Grubs are small but mighty pests, causing a lot of lawn damage and frustrating homeowners. Fortunately, there are easy steps to protect lawns and minimize any risk of grub infestations or extensive damage.
How Grubs Damage Lawns
Grubs may seem small and insignificant, and most lawns can handle a small grub population without trouble. When the grubs grow too numerous, however, even these little bugs can cause big problems, including…
- Wilting, browning and yellowing patches, typically with irregular shapes
- Thinning grass and less luxuriant growth, possibly with a spongy feeling to the turf
- Loose turf that can be pulled up like carpeting and lacks extensive roots
In addition to the damage grubs themselves can cause, these bugs are a tasty food source for many raccoons, skunks, armadillos and other less welcome backyard guests that will dig up and destroy a lawn as they search for grubs.
Keeping Grubs From Killing Your Lawn
There are many different grubs that can cause lawn damage. All grubs are the immature larvae form of beetles, and the most common problematic larvae include the offspring of Japanese beetles, masked chafers, June bugs and European chafers. Regardless of which type of grub is causing lawn problems, however, there are steps that can stop the damage.
- Avoid overwatering the lawn.
Beetles prefer to lay their eggs in lush, moist lawns, and a drier lawn is less grub-friendly. Consider switching to drought-resistant turf and limiting watering to discourage grub activity. Shaded lawns are also less appealing to grubs.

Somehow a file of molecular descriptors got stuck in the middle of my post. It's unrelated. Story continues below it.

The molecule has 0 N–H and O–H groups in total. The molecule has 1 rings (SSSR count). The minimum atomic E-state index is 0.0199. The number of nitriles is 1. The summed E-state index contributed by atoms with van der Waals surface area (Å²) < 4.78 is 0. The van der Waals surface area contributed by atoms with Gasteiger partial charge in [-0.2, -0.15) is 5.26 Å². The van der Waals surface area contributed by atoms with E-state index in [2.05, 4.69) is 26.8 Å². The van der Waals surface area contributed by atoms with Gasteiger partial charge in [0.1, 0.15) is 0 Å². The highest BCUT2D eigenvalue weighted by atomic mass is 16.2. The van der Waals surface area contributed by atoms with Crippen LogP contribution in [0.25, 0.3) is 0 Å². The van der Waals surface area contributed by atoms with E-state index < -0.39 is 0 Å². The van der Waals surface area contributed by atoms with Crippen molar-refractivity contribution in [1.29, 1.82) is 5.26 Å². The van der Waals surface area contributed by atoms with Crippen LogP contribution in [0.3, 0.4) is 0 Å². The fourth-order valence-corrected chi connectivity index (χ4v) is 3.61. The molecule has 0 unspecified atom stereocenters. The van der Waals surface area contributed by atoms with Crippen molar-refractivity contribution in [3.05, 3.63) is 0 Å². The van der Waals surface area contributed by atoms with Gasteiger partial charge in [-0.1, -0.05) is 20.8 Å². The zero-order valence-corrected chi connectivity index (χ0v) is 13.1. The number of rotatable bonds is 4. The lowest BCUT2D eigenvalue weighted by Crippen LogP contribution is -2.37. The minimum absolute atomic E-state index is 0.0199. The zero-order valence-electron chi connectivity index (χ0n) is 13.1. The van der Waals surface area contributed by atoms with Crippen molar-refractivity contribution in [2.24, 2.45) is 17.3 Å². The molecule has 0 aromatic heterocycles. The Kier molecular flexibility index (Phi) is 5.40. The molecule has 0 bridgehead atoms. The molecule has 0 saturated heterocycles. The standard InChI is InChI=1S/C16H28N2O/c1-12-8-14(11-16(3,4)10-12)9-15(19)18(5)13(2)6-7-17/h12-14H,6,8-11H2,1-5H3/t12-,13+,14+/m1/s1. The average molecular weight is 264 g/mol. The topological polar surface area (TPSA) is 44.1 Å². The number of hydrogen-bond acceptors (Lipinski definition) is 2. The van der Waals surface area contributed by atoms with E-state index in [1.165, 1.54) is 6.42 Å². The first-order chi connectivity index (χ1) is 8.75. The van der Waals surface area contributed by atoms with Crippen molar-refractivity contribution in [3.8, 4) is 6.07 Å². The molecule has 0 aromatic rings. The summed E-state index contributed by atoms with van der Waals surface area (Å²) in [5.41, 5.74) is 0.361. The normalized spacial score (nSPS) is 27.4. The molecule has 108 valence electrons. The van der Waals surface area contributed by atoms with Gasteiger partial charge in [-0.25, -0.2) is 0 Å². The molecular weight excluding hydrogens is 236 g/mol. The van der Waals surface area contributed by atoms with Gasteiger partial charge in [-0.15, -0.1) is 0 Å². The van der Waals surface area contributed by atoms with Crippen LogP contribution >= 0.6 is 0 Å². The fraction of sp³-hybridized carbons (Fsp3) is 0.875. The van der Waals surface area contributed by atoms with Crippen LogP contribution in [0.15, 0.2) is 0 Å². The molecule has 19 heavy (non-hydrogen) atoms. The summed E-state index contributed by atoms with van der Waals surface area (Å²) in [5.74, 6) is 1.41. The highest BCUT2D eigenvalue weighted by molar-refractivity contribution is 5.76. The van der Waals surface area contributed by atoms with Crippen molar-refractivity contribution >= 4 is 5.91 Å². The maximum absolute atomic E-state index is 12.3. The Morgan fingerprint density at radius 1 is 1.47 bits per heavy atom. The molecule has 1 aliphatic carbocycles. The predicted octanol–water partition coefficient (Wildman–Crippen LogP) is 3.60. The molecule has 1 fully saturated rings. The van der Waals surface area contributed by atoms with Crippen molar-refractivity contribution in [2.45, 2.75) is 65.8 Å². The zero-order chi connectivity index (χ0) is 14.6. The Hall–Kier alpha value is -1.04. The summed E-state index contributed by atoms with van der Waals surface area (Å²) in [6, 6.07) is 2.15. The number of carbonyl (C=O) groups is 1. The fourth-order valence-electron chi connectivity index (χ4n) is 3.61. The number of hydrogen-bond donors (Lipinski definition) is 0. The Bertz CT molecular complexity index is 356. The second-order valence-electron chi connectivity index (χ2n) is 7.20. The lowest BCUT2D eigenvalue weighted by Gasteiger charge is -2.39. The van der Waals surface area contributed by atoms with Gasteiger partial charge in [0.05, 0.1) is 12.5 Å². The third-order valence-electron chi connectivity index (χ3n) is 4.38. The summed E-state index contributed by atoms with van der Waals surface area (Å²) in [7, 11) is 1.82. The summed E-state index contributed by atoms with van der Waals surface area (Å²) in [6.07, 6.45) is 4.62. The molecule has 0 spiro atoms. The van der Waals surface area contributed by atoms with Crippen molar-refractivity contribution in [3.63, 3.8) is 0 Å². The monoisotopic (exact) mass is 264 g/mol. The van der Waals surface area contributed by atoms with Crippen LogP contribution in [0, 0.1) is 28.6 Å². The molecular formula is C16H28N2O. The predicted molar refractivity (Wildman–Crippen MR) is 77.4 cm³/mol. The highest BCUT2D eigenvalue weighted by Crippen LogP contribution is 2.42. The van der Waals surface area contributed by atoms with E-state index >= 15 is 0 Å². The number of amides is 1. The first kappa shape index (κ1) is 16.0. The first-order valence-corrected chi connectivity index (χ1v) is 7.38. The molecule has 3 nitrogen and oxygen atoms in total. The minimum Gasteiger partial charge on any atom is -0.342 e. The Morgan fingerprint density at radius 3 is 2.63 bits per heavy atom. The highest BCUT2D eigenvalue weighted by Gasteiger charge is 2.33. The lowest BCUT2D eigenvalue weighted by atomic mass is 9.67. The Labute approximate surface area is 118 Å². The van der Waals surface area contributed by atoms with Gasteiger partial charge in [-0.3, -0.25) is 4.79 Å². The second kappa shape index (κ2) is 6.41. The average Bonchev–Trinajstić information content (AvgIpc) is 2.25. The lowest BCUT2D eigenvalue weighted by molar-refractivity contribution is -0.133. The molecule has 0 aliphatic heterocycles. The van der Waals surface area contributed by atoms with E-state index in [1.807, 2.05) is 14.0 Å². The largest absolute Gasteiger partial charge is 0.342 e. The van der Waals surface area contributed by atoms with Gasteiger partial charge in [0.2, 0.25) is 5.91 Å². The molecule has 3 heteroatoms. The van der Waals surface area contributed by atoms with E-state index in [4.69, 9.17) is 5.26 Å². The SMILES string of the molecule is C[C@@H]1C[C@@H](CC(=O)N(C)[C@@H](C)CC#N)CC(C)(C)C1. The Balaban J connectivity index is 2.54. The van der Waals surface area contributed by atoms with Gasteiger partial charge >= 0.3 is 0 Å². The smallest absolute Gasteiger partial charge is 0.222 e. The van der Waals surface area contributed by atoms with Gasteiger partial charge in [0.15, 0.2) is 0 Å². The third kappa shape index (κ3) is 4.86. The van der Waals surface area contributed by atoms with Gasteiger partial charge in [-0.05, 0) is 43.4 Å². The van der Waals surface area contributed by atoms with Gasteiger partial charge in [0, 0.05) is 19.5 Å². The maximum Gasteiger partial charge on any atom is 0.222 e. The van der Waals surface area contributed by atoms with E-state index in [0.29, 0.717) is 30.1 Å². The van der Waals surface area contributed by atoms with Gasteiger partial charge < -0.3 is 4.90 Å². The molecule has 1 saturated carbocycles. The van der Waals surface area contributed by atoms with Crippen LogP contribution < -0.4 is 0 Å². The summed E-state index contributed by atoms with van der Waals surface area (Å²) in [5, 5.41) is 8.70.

- Choose less beetle-friendly landscaping.
Adult beetles prefer to feed on specific plants, and if you remove those food sources from your landscaping, an infestation of grubs is less likely. Investigate which plants are preferred by beetles in your area, and opt for less tasty food sources.
- Use grub-specific insecticides.
Different insecticide formulas are chemically designed to target specific grubs, and if you properly identify your grub infestation and use the insecticide according to its directions, you can effectively kill off grubs in the lawn and minimize the damage they cause.
- Eliminate adult beetles.
The fewer adult beetles there are near your lawn, the less likely grub problems will be. While beetle traps can be useful, they attract beetles with pheromones and could increase your grub population inadvertently. Instead, hand-pick adult beetles off landscaping or use adult-formulated insecticide treatments.
- Repair your grub-damaged lawn.
A damaged lawn is an invitation to more pests and weeds, and reseeding the lawn to repair grub-damaged areas is essential to restore lush, durable turf that will better withstand future infestations, not only of grubs, but of other unwanted residents.
Grubs can be a nightmare when they invade an otherwise healthy lawn, but with proper care and perseverance, you can stop grubs from killing your lawn.